The exhibition title refers to the artist Rex Whistler, whose work as a painter and muralist was cut short by his early death during the last days of WWII. The artistic lives that made up his milieu, The Bright Young Things, suffered from an extreme anxiety leading up to the catastrophe of war, a form of both depression and resistance that can only be fully understood in hindsight. This effete group of young prodigies, artists and poets performed as decadents wielding their high-profile frivolity in proto-punk acts of insolence towards the older generation (whose attitudes of chauvinism and philistinism they held responsible for the horrors of the First World War). From this stance they were able to create a sincere position of dedication to the pursuit of beauty and a spirit of civilization stemming from a platonic ideal. However, their dandyism (which thrived on fragility) was doomed to defeat as a part of this enterprise. Their ideals were challenged by the long shadow of a war which appeared to them as a magnification and fierce embodiment of the hostile forces they had actively resisted in contemporary life. The Romantic, Byronic accomplishment in their art finds parallels with other cultural crescendos such as the triad of physical/political/spiritual fervor which defined gay-liberation just before the devastation of AIDS or of the then radical art-for-art-sake moment of Whistler, Wilde and Godwin as it occurred on the seismic cusp of the new century.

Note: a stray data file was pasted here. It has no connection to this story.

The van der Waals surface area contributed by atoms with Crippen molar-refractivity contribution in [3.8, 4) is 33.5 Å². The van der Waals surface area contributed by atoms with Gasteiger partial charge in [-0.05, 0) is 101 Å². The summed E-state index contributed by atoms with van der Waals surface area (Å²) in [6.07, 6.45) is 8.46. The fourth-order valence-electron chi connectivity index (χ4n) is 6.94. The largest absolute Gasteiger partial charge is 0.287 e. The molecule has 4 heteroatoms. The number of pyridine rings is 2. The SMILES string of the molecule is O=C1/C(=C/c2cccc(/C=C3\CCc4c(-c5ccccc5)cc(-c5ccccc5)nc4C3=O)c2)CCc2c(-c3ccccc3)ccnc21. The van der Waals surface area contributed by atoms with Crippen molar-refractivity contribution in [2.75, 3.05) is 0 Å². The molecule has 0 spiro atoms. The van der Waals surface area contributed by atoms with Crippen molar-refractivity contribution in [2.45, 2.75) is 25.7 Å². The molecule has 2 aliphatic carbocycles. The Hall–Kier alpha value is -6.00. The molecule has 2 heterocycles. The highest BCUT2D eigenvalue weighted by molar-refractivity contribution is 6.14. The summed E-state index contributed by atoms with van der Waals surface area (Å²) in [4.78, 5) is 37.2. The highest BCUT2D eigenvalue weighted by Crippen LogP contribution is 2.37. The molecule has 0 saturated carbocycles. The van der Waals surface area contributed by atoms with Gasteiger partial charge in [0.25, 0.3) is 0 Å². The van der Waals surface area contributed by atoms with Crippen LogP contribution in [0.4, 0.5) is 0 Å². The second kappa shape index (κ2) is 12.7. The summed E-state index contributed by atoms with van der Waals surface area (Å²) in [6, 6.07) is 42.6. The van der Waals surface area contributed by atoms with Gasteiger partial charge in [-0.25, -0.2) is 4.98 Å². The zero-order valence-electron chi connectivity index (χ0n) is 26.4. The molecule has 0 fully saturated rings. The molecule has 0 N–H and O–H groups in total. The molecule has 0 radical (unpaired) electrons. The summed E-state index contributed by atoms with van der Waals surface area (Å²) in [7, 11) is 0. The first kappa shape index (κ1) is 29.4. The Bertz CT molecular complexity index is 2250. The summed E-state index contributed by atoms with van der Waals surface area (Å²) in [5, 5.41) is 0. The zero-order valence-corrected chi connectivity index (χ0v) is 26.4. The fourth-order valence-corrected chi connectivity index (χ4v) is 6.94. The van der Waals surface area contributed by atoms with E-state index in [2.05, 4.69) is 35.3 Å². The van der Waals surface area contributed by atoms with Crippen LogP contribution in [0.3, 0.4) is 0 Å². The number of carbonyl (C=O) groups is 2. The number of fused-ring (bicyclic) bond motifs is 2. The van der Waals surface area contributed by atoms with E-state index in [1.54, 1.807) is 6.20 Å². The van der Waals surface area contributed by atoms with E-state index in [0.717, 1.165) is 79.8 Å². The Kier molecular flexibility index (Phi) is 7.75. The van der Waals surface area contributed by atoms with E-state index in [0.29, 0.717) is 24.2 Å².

There is a small etched-glass monument made to honour Rex Whistler by his brother Laurence Whistler housed in Salisbury Cathedral called The Rex Prism. Beyond the eulogistic, its ‘prismatic effect’ influences the many strands that are placed together to form the focus of this exhibition with inspiration from him.
Paul P. 2016
The exhibition by Canadian artist Paul P. will feature new figurative and abstract oil on linen works, ink on paper drawings and wooden furniture sculptures.
Paul P., The Rex Prisms
Exhibition Dates: March 19 – April 24, 2016
Private View: Saturday, March 19, 2016 from 6.30 – 8.30 pm
21 Herald Street
London E2 6JT